But perhaps the most crucial difference with Love and Honor is that this time round our central hero’s giri/ninjo (duty/desire) conflict is much more direct and pressing. In the previous films it was peripheral characters that became victims of Samurai politics and the corruption of senior officials, leading to the protagonists being ordered to dish out the “justice” of their clans and thus clean up their superior’s mess. In this film, it is our protagonist and his wife who become victims of their social status and a lecherous senior official. This in turn leads us into a straight revenge theme for the closing act and a final confrontation where Shinnojo has no conflicting emotions. He has already decided to forgo his Samurai duty (which dictates that Samurai are not allowed to fight personal duels with each other) and fight for both his love and personal warrior honour. This is also reflected in Yamada’s approach to the duel, which is far more serene and graceful than the awkward, hesitant grappling of the previous film’s duels. The ultra-realistic approach is still there of course, so Shinnojo’s movement and technique is severely impaired by his blindness, but the sequence is shot with a subtle stylishness and beautiful compositions that perfectly captures the turbulent emotions of its protagonist. As such, even if there’s less “overall” action in Love and Honour compared to its precursors (which both had little action to begin with), I think it will appeal to action fans more.
Considering Love and Honor is a pretty laid back drama there’s a fair amount going on in it. We have emotional drama when our hero has to learn to cope with disability and the subsequent break down of his relationship to Kayo, then there’s the usual social subtext with a dash of Samurai politics; all leading into a revenge thriller. It’s a giddy mix of various elements that are moulded together with Yoji Yamada’s usual skill and delicacy. The only real misstep the director makes is in his over-reliance on melodrama and cliché in the way Shinnojo initially deals with his disability – i.e attempted suicide – and the news that his wife has been forced into a relationship behind his back. You know these are obstacles concocted purely to build into a somewhat emotionally manipulative, sentimental conclusion. The performances from leads Kimura Takuya and Rei Dan go do a very good job of selling this melodrama though. Both stars have little film roles to their credit (it is in fact Dan’s film debut) but they comes across as seasoned professionals. Of course in Takuya’s case that is exactly what he is now, having starred in numerous TV dramas since the mid 90’s. Over these years he’s developed a unique screen persona that’s a little surly, a little playful and very natural. All three qualities prove a perfect fit for the role of Shinnojo. The supporting cast too are note perfect: in particular Kaori Momoi - who pops up in a comical supporting role as Shinnojo’s motormouth aunt – and Takashi Sasano as Shinnojo’s oft-insulted servant. Fine performances aside though, there’s so much more to Love and Honor than Yamada’s trademark excessive sentimentality to satisfy any fan of a good old fashioned gentle Samurai drama. It may not reach the giddy heights of Twilight Samurai, but Love and Honor is a more than fitting conclusion to an excellent trilogy of films.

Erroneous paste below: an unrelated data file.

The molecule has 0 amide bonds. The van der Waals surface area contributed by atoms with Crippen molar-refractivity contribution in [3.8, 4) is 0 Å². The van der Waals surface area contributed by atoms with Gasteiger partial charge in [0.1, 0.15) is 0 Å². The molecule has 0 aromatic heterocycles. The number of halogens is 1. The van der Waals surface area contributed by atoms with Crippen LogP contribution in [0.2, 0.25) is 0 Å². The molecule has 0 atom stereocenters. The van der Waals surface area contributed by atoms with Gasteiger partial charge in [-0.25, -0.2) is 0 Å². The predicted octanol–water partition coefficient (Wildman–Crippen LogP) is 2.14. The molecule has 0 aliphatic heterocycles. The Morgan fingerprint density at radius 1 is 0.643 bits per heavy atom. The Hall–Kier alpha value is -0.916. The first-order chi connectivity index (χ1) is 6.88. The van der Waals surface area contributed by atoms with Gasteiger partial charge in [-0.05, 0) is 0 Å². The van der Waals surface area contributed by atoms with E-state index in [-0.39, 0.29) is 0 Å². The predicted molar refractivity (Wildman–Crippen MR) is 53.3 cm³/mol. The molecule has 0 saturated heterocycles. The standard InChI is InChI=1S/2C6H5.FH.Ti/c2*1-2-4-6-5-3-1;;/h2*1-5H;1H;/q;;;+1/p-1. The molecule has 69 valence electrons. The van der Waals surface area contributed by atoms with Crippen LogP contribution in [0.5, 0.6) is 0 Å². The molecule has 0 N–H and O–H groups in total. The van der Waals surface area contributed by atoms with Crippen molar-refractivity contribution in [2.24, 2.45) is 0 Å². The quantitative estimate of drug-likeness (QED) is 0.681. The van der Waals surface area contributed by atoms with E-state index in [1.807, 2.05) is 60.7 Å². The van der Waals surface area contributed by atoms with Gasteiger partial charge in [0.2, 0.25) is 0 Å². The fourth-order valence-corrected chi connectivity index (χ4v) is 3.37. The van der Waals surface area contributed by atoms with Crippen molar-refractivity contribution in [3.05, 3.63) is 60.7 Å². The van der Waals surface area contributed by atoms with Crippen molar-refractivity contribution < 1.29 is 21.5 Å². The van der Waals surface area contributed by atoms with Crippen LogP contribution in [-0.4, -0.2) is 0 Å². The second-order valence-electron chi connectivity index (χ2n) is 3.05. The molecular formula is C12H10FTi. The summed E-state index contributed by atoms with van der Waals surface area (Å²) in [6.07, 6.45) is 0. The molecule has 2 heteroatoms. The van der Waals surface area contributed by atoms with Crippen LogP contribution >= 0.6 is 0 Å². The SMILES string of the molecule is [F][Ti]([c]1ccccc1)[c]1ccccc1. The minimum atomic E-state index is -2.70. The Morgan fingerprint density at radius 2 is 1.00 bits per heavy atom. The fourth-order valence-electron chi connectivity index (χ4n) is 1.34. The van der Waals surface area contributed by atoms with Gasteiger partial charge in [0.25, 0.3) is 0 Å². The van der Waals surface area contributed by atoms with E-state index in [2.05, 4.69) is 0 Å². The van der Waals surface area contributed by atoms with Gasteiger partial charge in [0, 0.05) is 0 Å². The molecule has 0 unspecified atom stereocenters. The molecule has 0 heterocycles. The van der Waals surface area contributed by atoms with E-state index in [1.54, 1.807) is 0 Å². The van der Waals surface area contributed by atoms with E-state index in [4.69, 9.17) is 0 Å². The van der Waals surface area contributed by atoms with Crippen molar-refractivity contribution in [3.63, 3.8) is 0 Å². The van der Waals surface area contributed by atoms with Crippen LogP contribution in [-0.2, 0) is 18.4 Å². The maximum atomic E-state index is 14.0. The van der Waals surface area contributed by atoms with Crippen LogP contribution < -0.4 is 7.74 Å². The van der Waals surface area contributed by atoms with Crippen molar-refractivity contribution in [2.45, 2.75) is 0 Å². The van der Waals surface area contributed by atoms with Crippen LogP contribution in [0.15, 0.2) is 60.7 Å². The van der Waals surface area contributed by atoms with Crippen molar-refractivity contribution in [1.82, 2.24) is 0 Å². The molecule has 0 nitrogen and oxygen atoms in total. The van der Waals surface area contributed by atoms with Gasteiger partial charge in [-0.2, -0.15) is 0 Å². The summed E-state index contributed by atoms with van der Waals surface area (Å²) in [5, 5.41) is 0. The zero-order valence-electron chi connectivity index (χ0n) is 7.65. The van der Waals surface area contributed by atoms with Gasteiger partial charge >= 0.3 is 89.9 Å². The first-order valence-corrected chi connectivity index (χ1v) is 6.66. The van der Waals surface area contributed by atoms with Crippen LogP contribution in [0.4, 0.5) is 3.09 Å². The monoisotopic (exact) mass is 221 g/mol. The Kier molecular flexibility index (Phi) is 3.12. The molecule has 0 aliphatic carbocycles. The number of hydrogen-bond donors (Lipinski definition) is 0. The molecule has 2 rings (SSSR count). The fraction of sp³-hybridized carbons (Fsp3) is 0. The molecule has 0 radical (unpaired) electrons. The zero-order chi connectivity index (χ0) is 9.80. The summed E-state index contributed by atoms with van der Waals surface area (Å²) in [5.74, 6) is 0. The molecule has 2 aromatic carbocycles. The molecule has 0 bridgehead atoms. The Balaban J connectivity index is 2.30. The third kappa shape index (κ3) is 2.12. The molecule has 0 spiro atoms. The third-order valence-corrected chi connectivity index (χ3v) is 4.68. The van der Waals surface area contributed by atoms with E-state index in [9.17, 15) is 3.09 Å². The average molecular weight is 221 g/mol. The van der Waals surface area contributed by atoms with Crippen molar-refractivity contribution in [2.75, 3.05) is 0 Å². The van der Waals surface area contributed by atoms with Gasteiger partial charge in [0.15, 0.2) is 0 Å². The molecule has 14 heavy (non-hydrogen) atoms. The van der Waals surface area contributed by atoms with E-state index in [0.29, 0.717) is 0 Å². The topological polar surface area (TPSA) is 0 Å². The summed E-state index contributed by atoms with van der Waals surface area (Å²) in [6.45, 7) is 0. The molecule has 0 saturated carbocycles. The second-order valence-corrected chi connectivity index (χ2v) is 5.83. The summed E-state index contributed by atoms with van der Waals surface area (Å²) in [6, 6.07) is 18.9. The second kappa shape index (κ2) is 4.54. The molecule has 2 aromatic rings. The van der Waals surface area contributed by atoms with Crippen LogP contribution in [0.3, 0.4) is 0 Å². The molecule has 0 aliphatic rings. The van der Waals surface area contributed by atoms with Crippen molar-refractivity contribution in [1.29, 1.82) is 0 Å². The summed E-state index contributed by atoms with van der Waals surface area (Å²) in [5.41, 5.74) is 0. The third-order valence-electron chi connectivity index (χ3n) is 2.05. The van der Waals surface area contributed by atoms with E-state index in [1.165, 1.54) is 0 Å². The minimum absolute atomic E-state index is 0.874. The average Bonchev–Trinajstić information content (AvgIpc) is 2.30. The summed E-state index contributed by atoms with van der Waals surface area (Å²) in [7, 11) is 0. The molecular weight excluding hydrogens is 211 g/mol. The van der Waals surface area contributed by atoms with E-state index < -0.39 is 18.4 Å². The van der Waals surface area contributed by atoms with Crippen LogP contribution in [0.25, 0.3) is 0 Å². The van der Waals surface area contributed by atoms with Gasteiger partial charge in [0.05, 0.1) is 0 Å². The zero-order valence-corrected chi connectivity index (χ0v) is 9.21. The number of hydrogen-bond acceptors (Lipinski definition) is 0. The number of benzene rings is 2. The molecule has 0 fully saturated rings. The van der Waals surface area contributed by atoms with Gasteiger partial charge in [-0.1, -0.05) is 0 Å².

PresentationAsmik Ace have brought Love and Honor to DVD in 2 editions: A 3-disc extras laden Limited Edition and a basic single-disc Standard Edition, which is the version being reviewed here.
The previous films in the Fujisawa Trilogy didn’t receive very good transfers on DVD in any region, but the progressive, anamorphic 1.82 transfer for Love and Honor is a marked improvement. Colours are rich and vibrant, and skin tones are very natural and certainly nowhere near as “murky” as in the previous films’ DVD releases. Contrast and brightness levels are also excellent and the print used is very clean, with only fractional spots being noticeable on one or two occasions. Compression is also generally excellent, but there is a little mosquito noise present around the opening and closing credits. The only area that doesn’t impress quite so much is the sharpness of the image; which is just a touch lacking in detail (maybe down to some Digital Noise Reduction), and as a result there’s been some noticeable Edge Enhancement applied. Overall though, this is definitely a pleasing transfer.
There are 3 audio tracks on the DVD: Japanese DD5.1, DD2.0 Surround and a descriptive audio DD5.1 track (which doesn’t have any subtitles). For the purposes of this review I listened to both the DD5.1 and DD2.0 tracks and can report that they’re both more than adequate for this mostly dialogue driven movie. The DD5.1 track in particular has excellent dynamics, sharp, deep bass and very clear and audible dialogue. For the most part dialogue remains fixed to the centre channel with the front stereo channels used for environmental effects and Isao Tomita’s excellent score. Rear channels remain mostly dormant, but when they are used, they’re used very intelligently and add well to the overall soundstage. In comparison the DD2.0 surround track is a little more restrained, and has softer bass and a slightly hollower sound, but it too has excellent dynamics and crisp, clear dialogue.
Optional English subtitles are included, with no spelling or grammatical errors that I can recall.
ExtrasJust a couple of TV spots and a Theatrical Trailer. Nothing to write home about.
OverallAlthough Love and Honor is perhaps a touch over-melodramatic at times, Yoji Yamada has delivered a superior film to his previous samurai opus: The Hidden Blade, and brought his Samurai trilogy to a fitting close. Whether you’ve seen Twilight Samurai or The Hidden Blade or not, if you like a good, well paced period drama then this film is definitely worth checking out. The r2j Standard Edition DVD from Asmik Ace may be lacking any real extra features, but it offers a very solid audio/visual presentation – which is certainly more than can be said for the previous films in Yamada’s trilogy.
Last updated: 02/05/2018 15:25:11